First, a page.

Soap films, bubble clusters, and foams and froths can be modeled mathematically as collections of surfaces which minimize their surface area subject to volume constraints. Each surface in such a solution has constant mean curvature, and is thus called a CMC surface. We first examine a more general class of variational problems for surfaces, and then concentrate on CMC surfaces, where one important result is the balancing of certain forces. Next we look at existence results for bubble clusters, and at the singularities in such clusters and in foams; these are described by Plateau's rules.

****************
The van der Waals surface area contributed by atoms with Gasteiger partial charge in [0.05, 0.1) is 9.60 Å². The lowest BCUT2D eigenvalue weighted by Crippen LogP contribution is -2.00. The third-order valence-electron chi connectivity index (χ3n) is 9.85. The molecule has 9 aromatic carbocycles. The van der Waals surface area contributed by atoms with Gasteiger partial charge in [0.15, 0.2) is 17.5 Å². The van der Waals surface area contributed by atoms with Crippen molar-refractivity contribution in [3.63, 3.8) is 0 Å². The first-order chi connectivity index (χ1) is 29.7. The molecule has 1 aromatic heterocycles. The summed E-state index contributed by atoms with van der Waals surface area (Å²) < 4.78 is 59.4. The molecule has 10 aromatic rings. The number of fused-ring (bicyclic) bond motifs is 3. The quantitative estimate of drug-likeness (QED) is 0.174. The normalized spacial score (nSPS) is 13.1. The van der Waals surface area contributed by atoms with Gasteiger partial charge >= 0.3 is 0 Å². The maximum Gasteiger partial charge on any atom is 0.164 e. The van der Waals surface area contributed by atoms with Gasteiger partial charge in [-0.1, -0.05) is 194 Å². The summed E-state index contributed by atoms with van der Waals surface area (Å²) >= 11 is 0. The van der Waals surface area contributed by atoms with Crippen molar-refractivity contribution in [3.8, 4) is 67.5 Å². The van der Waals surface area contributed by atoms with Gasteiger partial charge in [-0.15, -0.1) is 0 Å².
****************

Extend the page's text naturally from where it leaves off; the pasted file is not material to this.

These rules for singularities imply that a foam is combinatorially dual to some triangulation of space. Triangulations of a surface are related through their Euler number to the topology of the surface. In three dimensions, not as much can be said along these lines, but we describe certain results. Among the most interesting triangulations, from the point of view of equal-volume foams, are those of the tetrahedrally close-packed (TCP) structures from chemistry. The TCP structures observed in nature fit into an infinite mathematical class; we describe constructions for some infinite families. Finally, we discuss the application of these ideas to Kelvin's problem of partitioning space. The counterexample to Kelvin's conjecture found by Weaire and Phelan was one TCP foam, and the others all seem useful for generating efficient equal-volume foams.